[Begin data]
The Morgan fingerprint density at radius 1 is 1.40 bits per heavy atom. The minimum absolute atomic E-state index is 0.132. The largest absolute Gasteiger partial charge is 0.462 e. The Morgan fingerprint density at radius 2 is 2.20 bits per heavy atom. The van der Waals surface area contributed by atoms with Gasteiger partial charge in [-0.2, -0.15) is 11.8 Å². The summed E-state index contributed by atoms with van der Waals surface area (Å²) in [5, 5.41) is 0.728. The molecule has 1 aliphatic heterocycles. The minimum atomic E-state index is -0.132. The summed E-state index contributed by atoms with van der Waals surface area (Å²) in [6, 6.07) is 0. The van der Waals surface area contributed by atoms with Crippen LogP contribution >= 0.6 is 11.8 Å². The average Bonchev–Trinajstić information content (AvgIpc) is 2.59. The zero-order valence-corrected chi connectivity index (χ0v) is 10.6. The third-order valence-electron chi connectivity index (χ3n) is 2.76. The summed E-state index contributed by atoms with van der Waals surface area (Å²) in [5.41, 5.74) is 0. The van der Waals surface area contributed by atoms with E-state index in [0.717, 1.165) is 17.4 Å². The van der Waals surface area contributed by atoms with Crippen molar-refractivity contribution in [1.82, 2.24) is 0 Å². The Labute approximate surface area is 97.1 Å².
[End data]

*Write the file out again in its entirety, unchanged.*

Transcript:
The Morgan fingerprint density at radius 1 is 1.40 bits per heavy atom. The minimum absolute atomic E-state index is 0.132. The largest absolute Gasteiger partial charge is 0.462 e. The Morgan fingerprint density at radius 2 is 2.20 bits per heavy atom. The van der Waals surface area contributed by atoms with Gasteiger partial charge in [-0.2, -0.15) is 11.8 Å². The summed E-state index contributed by atoms with van der Waals surface area (Å²) in [5, 5.41) is 0.728. The molecule has 1 aliphatic heterocycles. The minimum atomic E-state index is -0.132. The summed E-state index contributed by atoms with van der Waals surface area (Å²) in [6, 6.07) is 0. The van der Waals surface area contributed by atoms with Crippen LogP contribution >= 0.6 is 11.8 Å². The average Bonchev–Trinajstić information content (AvgIpc) is 2.59. The zero-order valence-corrected chi connectivity index (χ0v) is 10.6. The third-order valence-electron chi connectivity index (χ3n) is 2.76. The summed E-state index contributed by atoms with van der Waals surface area (Å²) in [5.41, 5.74) is 0. The van der Waals surface area contributed by atoms with E-state index in [0.717, 1.165) is 17.4 Å². The van der Waals surface area contributed by atoms with Crippen molar-refractivity contribution in [1.82, 2.24) is 0 Å². The Labute approximate surface area is 97.1 Å².